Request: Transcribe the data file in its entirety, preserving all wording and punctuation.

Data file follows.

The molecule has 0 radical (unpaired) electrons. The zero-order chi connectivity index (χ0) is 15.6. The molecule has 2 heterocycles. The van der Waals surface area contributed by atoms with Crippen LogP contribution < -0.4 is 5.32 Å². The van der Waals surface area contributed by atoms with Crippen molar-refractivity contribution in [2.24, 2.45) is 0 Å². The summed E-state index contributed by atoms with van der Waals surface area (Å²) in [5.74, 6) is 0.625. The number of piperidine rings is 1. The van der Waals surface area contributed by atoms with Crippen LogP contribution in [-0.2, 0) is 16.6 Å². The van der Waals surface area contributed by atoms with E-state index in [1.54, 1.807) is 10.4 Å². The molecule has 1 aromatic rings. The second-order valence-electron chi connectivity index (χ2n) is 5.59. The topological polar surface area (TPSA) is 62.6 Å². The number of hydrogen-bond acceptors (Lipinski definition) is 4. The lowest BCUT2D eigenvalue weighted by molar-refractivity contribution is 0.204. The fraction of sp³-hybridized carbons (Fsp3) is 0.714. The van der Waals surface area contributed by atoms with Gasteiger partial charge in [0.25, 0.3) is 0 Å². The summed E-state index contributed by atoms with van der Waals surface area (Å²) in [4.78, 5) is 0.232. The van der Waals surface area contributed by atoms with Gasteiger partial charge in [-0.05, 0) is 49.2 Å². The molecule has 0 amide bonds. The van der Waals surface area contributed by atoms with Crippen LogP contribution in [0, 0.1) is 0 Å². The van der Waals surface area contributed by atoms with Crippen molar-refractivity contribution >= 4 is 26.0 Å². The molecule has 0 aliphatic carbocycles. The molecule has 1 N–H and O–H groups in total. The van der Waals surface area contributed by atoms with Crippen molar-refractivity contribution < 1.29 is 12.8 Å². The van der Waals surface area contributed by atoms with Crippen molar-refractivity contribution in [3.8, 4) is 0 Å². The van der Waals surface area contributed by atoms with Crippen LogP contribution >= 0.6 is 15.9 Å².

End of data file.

The molecule has 0 radical (unpaired) electrons. The zero-order chi connectivity index (χ0) is 15.6. The molecule has 2 heterocycles. The van der Waals surface area contributed by atoms with Crippen LogP contribution < -0.4 is 5.32 Å². The van der Waals surface area contributed by atoms with Crippen molar-refractivity contribution in [2.24, 2.45) is 0 Å². The summed E-state index contributed by atoms with van der Waals surface area (Å²) in [5.74, 6) is 0.625. The number of piperidine rings is 1. The van der Waals surface area contributed by atoms with Crippen LogP contribution in [-0.2, 0) is 16.6 Å². The van der Waals surface area contributed by atoms with E-state index in [1.54, 1.807) is 10.4 Å². The molecule has 1 aromatic rings. The second-order valence-electron chi connectivity index (χ2n) is 5.59. The topological polar surface area (TPSA) is 62.6 Å². The number of hydrogen-bond acceptors (Lipinski definition) is 4. The lowest BCUT2D eigenvalue weighted by molar-refractivity contribution is 0.204. The fraction of sp³-hybridized carbons (Fsp3) is 0.714. The van der Waals surface area contributed by atoms with Gasteiger partial charge in [0.25, 0.3) is 0 Å². The summed E-state index contributed by atoms with van der Waals surface area (Å²) in [4.78, 5) is 0.232. The van der Waals surface area contributed by atoms with Gasteiger partial charge in [-0.05, 0) is 49.2 Å². The molecule has 0 amide bonds. The van der Waals surface area contributed by atoms with Crippen LogP contribution in [0, 0.1) is 0 Å². The van der Waals surface area contributed by atoms with Crippen molar-refractivity contribution >= 4 is 26.0 Å². The molecule has 0 aliphatic carbocycles. The molecule has 1 N–H and O–H groups in total. The van der Waals surface area contributed by atoms with Crippen molar-refractivity contribution < 1.29 is 12.8 Å². The van der Waals surface area contributed by atoms with Crippen molar-refractivity contribution in [3.8, 4) is 0 Å². The van der Waals surface area contributed by atoms with Crippen LogP contribution >= 0.6 is 15.9 Å².